MLS Expansion: Garber high on San Diego

As a market with a strong pro soccer following -- for Mexico's Tijuana across the border -- San Diego has often been written off as an MLS expansion market. But MLS commissioner Don Garber says he's always looked at the Xolos support as a positive -- and the Chargers' impending exit only makes San Diego a stronger pro soccer market.

"People ask me that a lot and I don't understand [the negative view of it]," of the presence of Tijuana, which estimates 8,000 fans a game at its Estadio Caliente come from Southern California. "We have two teams in L.A., we have two teams in New York. So what could be better than having a Liga MX rival across the border? It never remotely occurred to me that that would be a competitive threat. Frankly, it's the opposite. It's an opportunity."

Garber's comments came just days after the NFL Chargers announced that they are leaving San Diego for Los Angeles and will be playing at StubHubCenter, home of the LA Galaxy, until its new Inglewood stadium they'll share with the Rams is built.

"I think MLS has a better chance of succeeding in markets when a big major league team leaves.," said Garber. "It's less competition and I think fans are looking for something else to attach themselves to. We saw that in Seattle. We're hoping for that in St. Louis, and we hope San Diego falls in that category."

A group headed by Mike Stone, a La Jolla private equity investor and philanthropist, is spearheading the San Diego expansion effort.

The plan is for the MLS team to build a 30,000-seat (20,000 for soccer plus an extra 10,000 for football) stadium at Qualcomm Stadium that it would share with San Diego State University's football team. The stadium would be part of a bigger development project.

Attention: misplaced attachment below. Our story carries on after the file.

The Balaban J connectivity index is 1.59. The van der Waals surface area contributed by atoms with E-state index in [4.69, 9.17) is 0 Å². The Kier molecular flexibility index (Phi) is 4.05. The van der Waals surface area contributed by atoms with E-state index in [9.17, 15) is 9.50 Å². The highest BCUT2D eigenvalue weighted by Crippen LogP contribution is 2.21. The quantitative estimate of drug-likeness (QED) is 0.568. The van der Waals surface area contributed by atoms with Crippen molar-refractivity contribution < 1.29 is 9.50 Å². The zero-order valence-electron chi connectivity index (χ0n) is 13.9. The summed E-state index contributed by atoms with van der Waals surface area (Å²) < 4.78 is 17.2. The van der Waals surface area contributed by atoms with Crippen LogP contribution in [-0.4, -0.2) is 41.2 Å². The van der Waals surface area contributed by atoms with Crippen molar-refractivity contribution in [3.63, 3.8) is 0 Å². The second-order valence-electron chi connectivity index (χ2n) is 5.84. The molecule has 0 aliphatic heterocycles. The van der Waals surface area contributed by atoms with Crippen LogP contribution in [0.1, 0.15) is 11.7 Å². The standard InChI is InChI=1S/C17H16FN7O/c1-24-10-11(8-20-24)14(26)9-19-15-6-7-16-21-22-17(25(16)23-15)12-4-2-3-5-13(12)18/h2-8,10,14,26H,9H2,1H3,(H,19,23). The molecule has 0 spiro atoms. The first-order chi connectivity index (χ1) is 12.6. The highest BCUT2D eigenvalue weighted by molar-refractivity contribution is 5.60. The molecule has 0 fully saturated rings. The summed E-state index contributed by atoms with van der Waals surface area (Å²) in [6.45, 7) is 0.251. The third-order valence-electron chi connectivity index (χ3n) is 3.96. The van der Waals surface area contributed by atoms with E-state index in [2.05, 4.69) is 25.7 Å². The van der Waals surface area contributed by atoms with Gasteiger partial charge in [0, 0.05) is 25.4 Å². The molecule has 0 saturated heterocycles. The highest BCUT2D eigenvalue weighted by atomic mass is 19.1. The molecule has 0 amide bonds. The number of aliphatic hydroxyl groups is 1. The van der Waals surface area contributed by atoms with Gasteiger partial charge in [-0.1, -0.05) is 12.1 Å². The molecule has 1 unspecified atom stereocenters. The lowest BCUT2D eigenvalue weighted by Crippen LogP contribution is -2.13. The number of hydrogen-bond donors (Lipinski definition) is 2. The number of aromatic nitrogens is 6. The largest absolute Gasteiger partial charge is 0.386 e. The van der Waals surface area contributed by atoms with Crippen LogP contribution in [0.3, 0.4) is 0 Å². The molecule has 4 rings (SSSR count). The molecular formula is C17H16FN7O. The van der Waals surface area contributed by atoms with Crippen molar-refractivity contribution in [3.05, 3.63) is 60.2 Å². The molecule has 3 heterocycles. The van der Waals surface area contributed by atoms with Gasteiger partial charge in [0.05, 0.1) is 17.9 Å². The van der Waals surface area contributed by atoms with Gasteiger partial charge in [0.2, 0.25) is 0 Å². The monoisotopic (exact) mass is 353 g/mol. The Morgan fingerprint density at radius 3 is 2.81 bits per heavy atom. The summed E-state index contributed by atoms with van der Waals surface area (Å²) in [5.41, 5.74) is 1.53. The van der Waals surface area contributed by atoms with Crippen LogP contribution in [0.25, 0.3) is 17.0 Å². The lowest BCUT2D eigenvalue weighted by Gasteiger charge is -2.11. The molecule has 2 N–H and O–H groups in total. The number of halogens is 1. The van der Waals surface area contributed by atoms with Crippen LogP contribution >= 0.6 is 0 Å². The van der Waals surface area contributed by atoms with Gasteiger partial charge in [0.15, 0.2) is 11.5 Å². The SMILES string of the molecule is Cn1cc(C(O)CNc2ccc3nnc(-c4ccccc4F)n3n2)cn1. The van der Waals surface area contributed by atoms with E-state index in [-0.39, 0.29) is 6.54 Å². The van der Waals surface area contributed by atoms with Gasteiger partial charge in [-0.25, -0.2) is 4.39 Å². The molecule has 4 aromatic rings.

The San Diego Union Tribune reported that an unveiling of what the Stone group that also includes San Diego Padres owner Peter Seidler and retired Qualcomm executive Steve Altman and SDSU have in mind would come before the USA-Serbia game in San Diego on Jan. 29.

"We have spent a lot of time down there [in San Diego]," Garber said. "There is a good group that's come together. We know the investor prospects well, and I've been there quietly. I'll be down there for the U.S. game, and I think it would be a great MLS city."

ST. LOUIS. Despite recent setbacks in support for public funding that he admitted surprised him, Garber remained optimistic about the St. Louis expansion effort.

“St Louis is a great soccer city," he said, "and it’s been 22 years that we’ve been thinking it would be a perfect city for an MLS team. It needed a passionate, committed ownership group including local people. We have that now. It needed a stadium plan, and we believe we have a good plan for a stadium. Hopefully we can keep moving it forward.”

2 comments about "MLS Expansion: Garber high on San Diego".
  1. Fan Enlightened , January 16, 2017 at 8:41 a.m.

    Can we please stop with the charlatans trying to sell us on using public money to build stadiums for rich people? It is a sham and snake oil sales tactics to believe that a stadium benefits a community with tax revenue. Said owners, Don, pay taxes anyways on their $15 beers and $12 hot dogs while pocketing their "investment" and making money hand over fist. Why do people like Slick Don Garber think the public is so dumb?
    Possibly because he looks at his time with NFL that he thinks they can get to a point that they can threaten the local community and leave for greener pastures. When will Americans learn that the Franchise system doesn't value fans and only sees them as wallets they steal from to make money? True clubs and competition eliminate this type of ownership behavior. Can you imagine what Manchester United (Glazer) or Arsenal (Kroenke) fans sticking with the team if they moved to Newcastle? They would stop supporting them and the Newcastle fans would laugh at the thought of supporting them. Here, LA and Las Vegas lemmings salivate at the thought of NFL teams coming and Oakland and San Diego fans are screwed. This is acceptable? And believe me, Donny has this mindset in the future and the owners do to. Once the league strengthens and locks out communities, it will then use this system to move to tax havens, and the fans will suffer.
    The only true way to end this is to build true clubs and have an open and honest competition that rewards merit, not money.
    Wake up people.

  2. Glenn Maddock, January 16, 2017 at 5:15 p.m.

    The new San Diego plan uses no taxpayer money. It's exactly what San Diego wants. A brand new stadium that local residents don't have to pay for.

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